• know how to access and use information from research to inform one’s clinical work.
  • value using research to inform one’s clinical work.

Student Learning Outcome 2: Graduates of the Marital and Family Therapy program conduct clinical assessment that is grounded in theory and integrates a biopsychosocial perspective.

Indicators assessed in the program assure that students:

  • know the key concepts used by major models of family therapy for understanding individual and relational well-being.
  • can use theory to guide assessment.
  • know the key DSM IV-TR disorders encountered by MFTs.
  • can effectively assess and diagnosis DSM IV-TR disorders.
  • can recognize the role that biology/physical illness may have on individual and relational well-being.
  • are familiar with commonly used instruments in the MFT field.
  • can conduct an assessment from a biopsychosocial perspective.
  • value using a biopsychosocial perspective for assessment, with particular emphasis put on assessing conceptualizing from a systemic perspective.

Student Learning Outcome 3: Graduates of the Marital and Family Therapy program use theory and current treatments to develop effective treatment plans.

Indicators assessed in the program assure that students:

  • know the key concepts and interventions used by major models of family therapy.
  • can develop an effective treatment plan or treatment focus.
  • can use theory to guide treatment and development/use of interventions.
  • know the current treatments used to treat DSM IV-TR disorders, including psychosocial and pharmacological treatments.

Student Learning Outcome 4: Graduates of the Marital and Family Therapy program apply individual and family development in the assessment and treatment of cases.

Indicators assessed in the program assure that students:

  • know the key life cycle issues that families face.
  • are able to recognize the role of life cycle issues in the conceptualization and treatment of cases.
  • know the key stages of individual development from childhood through adulthood.
  • are able to effectively use knowledge of development in the assessment and treatment of cases.

Student Learning Outcome 5: Graduates of the Marital and Family Therapy program demonstrate a commitment to the legal, ethical, and professional standards of the MFT profession.

Indicators assessed in the program assure that students:

  • know the key ethical principles and laws relating to the practice of MFT.
  • are able to recognize when a legal or ethical issue exists.
  • are able to effectively respond to when an ethical or legal issue exists.
  • are committed to following the legal, ethical, and professional standards of the MFT profession.

Student Learning Outcome 6: Graduates of the Marital and Family Therapy program demonstrate competence working with clients from diverse backgrounds.

Indicators assessed in the program assure that students:

  • know the key concepts and idea that are necessary when working with clients from diverse backgrounds (e.g., race/ethnicity, gender, religion, socioeconomic status, sexual orientation).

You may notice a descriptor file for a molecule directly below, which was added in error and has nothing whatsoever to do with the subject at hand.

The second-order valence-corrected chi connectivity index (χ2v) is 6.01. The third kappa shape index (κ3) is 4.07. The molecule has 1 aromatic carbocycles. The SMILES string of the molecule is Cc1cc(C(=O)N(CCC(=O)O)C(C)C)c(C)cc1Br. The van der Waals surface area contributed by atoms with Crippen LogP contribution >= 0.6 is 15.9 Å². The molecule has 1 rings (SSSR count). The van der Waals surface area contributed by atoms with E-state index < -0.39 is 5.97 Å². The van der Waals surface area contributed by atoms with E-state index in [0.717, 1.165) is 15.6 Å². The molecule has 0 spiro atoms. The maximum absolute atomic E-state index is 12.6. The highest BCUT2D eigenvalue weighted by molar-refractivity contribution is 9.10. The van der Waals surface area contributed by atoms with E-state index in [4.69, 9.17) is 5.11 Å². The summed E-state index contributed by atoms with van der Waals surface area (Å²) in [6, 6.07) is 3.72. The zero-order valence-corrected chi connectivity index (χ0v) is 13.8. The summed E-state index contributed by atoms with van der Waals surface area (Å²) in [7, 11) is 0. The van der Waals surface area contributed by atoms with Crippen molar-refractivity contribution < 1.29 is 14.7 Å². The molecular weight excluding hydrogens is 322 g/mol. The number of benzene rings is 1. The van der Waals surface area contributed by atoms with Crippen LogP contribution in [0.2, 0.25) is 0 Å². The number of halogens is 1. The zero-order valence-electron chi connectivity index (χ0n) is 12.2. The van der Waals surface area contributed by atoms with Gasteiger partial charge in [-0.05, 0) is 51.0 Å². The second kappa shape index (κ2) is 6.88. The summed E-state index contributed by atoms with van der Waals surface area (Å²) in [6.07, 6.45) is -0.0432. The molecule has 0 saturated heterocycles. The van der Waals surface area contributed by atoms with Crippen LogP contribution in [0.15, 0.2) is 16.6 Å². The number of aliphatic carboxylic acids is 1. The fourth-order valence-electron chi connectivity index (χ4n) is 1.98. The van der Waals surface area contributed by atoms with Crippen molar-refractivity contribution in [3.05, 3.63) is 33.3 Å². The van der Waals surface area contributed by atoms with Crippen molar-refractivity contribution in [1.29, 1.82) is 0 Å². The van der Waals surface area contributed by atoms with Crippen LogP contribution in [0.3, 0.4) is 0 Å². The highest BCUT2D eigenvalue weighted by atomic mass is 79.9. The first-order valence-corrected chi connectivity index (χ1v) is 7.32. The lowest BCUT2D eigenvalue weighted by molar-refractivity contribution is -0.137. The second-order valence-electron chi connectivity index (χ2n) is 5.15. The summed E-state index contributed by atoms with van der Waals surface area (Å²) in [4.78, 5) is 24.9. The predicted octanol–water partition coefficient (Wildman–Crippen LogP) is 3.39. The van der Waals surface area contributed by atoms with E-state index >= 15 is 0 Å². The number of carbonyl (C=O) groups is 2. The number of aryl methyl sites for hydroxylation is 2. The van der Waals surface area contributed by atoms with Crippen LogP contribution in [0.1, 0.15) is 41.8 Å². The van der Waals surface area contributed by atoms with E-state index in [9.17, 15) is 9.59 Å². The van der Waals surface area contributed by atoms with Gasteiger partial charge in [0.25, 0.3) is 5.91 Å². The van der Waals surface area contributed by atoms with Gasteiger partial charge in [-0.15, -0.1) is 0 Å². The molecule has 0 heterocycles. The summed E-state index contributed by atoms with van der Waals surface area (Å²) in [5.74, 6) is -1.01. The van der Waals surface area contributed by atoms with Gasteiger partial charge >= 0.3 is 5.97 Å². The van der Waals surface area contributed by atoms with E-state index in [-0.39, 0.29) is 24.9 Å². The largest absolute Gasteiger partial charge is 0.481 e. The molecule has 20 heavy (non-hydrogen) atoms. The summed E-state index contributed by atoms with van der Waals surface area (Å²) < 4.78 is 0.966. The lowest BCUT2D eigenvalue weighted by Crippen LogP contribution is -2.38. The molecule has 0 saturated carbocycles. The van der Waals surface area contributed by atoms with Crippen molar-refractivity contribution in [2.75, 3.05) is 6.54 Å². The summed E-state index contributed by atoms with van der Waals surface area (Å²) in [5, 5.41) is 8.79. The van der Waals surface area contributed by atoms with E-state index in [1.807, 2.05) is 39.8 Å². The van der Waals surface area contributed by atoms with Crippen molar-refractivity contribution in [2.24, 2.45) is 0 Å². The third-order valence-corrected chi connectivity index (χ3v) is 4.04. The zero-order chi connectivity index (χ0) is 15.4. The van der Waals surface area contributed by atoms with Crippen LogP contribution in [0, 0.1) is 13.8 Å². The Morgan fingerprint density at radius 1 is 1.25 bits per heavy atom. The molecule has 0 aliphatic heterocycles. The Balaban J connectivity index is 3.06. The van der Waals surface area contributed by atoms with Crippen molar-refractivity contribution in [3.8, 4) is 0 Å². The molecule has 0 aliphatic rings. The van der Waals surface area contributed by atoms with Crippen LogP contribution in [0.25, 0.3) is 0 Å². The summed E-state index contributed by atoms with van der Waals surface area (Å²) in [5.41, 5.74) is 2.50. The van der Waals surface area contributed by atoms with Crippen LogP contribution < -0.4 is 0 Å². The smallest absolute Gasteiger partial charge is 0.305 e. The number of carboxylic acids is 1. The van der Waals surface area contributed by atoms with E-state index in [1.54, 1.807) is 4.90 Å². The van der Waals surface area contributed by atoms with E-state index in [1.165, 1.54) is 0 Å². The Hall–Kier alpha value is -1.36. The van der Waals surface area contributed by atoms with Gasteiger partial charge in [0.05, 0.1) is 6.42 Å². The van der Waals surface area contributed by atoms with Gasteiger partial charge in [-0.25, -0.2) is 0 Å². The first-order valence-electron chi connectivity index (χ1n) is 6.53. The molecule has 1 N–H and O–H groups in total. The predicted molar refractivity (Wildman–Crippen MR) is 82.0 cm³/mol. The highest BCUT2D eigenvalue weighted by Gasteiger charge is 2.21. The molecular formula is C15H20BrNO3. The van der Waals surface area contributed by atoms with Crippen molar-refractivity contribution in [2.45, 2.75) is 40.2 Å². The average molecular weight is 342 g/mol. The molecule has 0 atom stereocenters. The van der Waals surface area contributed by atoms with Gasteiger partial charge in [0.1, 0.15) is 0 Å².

• observed competence in working with clients from diverse backgrounds.
  • value looking at contextual factors to understand individuals and relational systems.

In addition to the central student learning outcomes, the Marital and Family Therapy program expects graduates who:

  • are able to develop an effective client-therapist relationship.
  • are able to effectively structure therapy, including setting appropriate boundaries.
  • recognize when and how to make appropriate referrals for assessment and/or treatment.
  • are able to identify when self of the therapist issues arise in therapy.
  • are committed to examining and addressing self of the therapist issues as they arise.
  • demonstrate an ability to learn and enhance their skills through reading, workshops, supervision, etc.

These expected student outcomes are facilitated by the program’s educational goals, which are ultimately aimed towards achieving the mission and visions of the Program, SOLES, and USD, creating post-graduates who are highly competent, curious, ethical, and prepared to serve diverse communities.

Prerequisites

This program requires three pre-requisite courses:

  1. Human or Life Span Development.
  2. Counseling or Personality Theories.
  3. Research Methods.

Students who are unsure of whether a course they have already taken will satisfy the requirement should email the course syllabus to solesadmissions@sandiego.edu for evaluation.

Coursework

The Marital and Family Therapy Program’s mission is to educate and actively support a community of future professionals who embody the philosophy of a biopsychosocial, systems-oriented approach to mental health care.

The Master of Arts in marital and family therapy (MFT) is a non-thesis degree program requiring 60 units of coursework and successful completion of a comprehensive written examination. As part of the program, students complete a 12-month clinical practicum where they accumulate 500 direct client contact hours of which at least 250 hours are with couples and families. Students also receive more than 200 hours of supervision from both faculty and practicum site supervisors. The MFT program meets the guidelines for family therapy training set forth by the Board of Behavioral Sciences, which regulates licensure of marriage and family therapists in California. Additional requirements beyond the master's degree must be completed to obtain the license, primarily post-degree supervised clinical experience.

The program has been accredited by the Commission on Accreditation for Marriage and Family Therapy Education (COAMFTE) since 1992. The Commission on Accreditation is the standard setting organization for family therapy designated by the Department of Education. Ours is one of only 10 master's programs in California recognized by the Commission.

The schedule of coursework may vary each semester, but most courses are offered at least twice a year. Students choose coursework for each semester with the help of their advisors.

Clinical Emphasis